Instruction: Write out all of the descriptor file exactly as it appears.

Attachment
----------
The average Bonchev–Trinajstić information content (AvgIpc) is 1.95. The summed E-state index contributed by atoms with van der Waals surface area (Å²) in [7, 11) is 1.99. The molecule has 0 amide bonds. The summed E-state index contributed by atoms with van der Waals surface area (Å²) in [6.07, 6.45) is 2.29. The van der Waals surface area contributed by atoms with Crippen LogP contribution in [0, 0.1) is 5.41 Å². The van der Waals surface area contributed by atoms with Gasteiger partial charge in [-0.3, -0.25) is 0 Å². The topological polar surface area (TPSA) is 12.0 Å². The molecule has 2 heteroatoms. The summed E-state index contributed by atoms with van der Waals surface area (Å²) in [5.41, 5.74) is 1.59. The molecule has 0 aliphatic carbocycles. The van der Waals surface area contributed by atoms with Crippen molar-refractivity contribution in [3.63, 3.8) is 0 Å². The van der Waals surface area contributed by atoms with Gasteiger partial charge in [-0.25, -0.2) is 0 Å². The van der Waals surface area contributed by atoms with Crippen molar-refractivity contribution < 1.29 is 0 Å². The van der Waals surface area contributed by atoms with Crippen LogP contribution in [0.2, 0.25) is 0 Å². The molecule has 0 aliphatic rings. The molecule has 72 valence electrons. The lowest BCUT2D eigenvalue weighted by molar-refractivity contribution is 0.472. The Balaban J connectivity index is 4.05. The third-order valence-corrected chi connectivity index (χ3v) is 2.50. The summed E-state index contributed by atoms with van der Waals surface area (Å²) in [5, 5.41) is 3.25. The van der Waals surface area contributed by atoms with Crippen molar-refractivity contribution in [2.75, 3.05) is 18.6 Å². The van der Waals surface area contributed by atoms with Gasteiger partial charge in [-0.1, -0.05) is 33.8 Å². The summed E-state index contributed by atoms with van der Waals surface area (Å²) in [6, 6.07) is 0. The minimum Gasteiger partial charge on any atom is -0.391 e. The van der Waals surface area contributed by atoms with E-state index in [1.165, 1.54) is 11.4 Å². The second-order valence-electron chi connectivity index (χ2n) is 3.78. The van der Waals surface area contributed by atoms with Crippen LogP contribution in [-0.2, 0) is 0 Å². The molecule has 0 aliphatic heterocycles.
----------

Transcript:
The average Bonchev–Trinajstić information content (AvgIpc) is 1.95. The summed E-state index contributed by atoms with van der Waals surface area (Å²) in [7, 11) is 1.99. The molecule has 0 amide bonds. The summed E-state index contributed by atoms with van der Waals surface area (Å²) in [6.07, 6.45) is 2.29. The van der Waals surface area contributed by atoms with Crippen LogP contribution in [0, 0.1) is 5.41 Å². The van der Waals surface area contributed by atoms with Gasteiger partial charge in [-0.3, -0.25) is 0 Å². The topological polar surface area (TPSA) is 12.0 Å². The molecule has 2 heteroatoms. The summed E-state index contributed by atoms with van der Waals surface area (Å²) in [5.41, 5.74) is 1.59. The molecule has 0 aliphatic carbocycles. The van der Waals surface area contributed by atoms with Crippen molar-refractivity contribution in [3.63, 3.8) is 0 Å². The van der Waals surface area contributed by atoms with Gasteiger partial charge in [-0.25, -0.2) is 0 Å². The van der Waals surface area contributed by atoms with Crippen molar-refractivity contribution < 1.29 is 0 Å². The van der Waals surface area contributed by atoms with Crippen LogP contribution in [0.2, 0.25) is 0 Å². The molecule has 0 aliphatic rings. The molecule has 72 valence electrons. The lowest BCUT2D eigenvalue weighted by molar-refractivity contribution is 0.472. The Balaban J connectivity index is 4.05. The third-order valence-corrected chi connectivity index (χ3v) is 2.50. The summed E-state index contributed by atoms with van der Waals surface area (Å²) in [5, 5.41) is 3.25. The van der Waals surface area contributed by atoms with Crippen molar-refractivity contribution in [2.75, 3.05) is 18.6 Å². The van der Waals surface area contributed by atoms with Gasteiger partial charge in [-0.1, -0.05) is 33.8 Å². The summed E-state index contributed by atoms with van der Waals surface area (Å²) in [6, 6.07) is 0. The minimum Gasteiger partial charge on any atom is -0.391 e. The van der Waals surface area contributed by atoms with E-state index in [1.165, 1.54) is 11.4 Å². The second-order valence-electron chi connectivity index (χ2n) is 3.78. The van der Waals surface area contributed by atoms with Crippen LogP contribution in [-0.2, 0) is 0 Å². The molecule has 0 aliphatic heterocycles.